To Jesus’ word we add Paul’s word to Timothy, “study to show thyself approved unto God, a workman that needeth not to be ashamed, rightly dividing the word of truth” (2 Timothy 2:15, KJV).
Paul is specifically addressing Timothy in his vocation, urging him to distinguish himself from the false teachers by being a teacher of the truth. Yet his word has general application to us. The phrase that is relevant to our discipline of study is “rightly dividing the word of truth.”
William Barclay in his commentary, The Letters to Timothy, Titus and Philemon, provides unusual insight into this phrase by examining the Greek word for “rightly divide.” It is the word orthotomein, which literally means to cut rightly. It has many pictures in it. The Greeks themselves used the word, or the phrase, in three different connections: for driving a straight road across country; for plowing a straight furrow across a field; and for the work of a mason in cutting and squaring a stone so that it fit into its correct place in the structure of the building.
When we rightly divide, we rightly handle the word of truth, driving a straight road through the truth and refusing to be lured down pleasant but irrelevant bypaths. We plow a straight furrow across the field of truth. We take each section of the truth, and fit it into its correct position, as a mason does a stone, allowing no part to usurp an undue place or an undue emphasis, and so to knock the whole structure of truth out of balance (Barclay, 198-99).
What Scripture Provides
In practicing the discipline of study, we seek and hopefully find the truth, which makes us free.
- Teaching It is true that Christianity is not founded on a book but on a living person. Before we had a New Testament, we had Christians and the Christian church. But not much time passed before it was necessary for these first Christians to present this living person, Jesus, by writing his story – the Gospels. So, the fact now is that we get our firsthand account of Jesus and his teaching from the New Testament. There is no place else to get it. The Bible is irreplaceable for teaching us who Father, Jesus, and the Holy Spirit are, what they have done, and what they are calling us to be.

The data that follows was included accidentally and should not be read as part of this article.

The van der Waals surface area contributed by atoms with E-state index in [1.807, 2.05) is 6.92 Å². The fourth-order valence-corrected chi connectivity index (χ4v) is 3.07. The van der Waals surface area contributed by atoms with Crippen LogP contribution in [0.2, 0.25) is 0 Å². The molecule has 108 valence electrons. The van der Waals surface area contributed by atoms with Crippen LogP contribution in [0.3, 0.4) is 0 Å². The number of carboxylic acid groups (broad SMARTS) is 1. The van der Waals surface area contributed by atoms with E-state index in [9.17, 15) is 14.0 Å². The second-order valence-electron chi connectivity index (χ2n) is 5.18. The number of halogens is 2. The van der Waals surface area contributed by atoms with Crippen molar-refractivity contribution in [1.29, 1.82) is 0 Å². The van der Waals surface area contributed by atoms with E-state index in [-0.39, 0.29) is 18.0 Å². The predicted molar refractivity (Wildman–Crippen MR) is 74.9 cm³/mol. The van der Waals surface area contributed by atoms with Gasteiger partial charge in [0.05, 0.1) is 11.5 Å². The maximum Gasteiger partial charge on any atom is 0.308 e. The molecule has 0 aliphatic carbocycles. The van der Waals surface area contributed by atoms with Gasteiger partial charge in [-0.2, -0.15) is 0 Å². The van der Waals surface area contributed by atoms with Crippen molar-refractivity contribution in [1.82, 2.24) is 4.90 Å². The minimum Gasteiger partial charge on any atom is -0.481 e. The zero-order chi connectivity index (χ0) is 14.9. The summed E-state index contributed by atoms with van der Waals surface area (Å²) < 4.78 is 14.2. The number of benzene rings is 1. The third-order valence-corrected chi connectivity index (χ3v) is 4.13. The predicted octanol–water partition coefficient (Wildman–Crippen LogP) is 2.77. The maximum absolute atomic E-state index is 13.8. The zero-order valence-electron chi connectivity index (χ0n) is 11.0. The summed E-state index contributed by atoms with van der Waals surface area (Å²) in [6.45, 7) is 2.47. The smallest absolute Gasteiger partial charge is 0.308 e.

- Reproof We normally think of reproof as finding fault and criticizing. Here it means conviction. Scripture convicts us, confronting and convincing us of our sin and error, but also bringing us face to face with the pursuing grace of God, the forgiving love of Christ, and the empowering presence of the Holy Spirit.
- Correction We considered earlier Jesus’ claim about knowing the truth and the truth setting us free. The correcting work of Scripture is the testing of truth. We must always use our minds, dedicating them to the pursuit of truth; and truth is truth wherever we find it. The point here is that we are to test all theology, all ethical teaching, all moral codes by the Bible’s teaching. The key to this testing lies in the teaching of Jesus Christ as the Scriptures present it to us. That means that isolated teachings of the Bible must be tested by the revelation of God in Jesus Christ. In him the divine Yes has been spoken.
- Training in righteousness This is the end of it all, training in righteousness, and for what purpose? “That everyone who belongs to God may be proficient, equipped for every good work” (2 Timothy 3:18).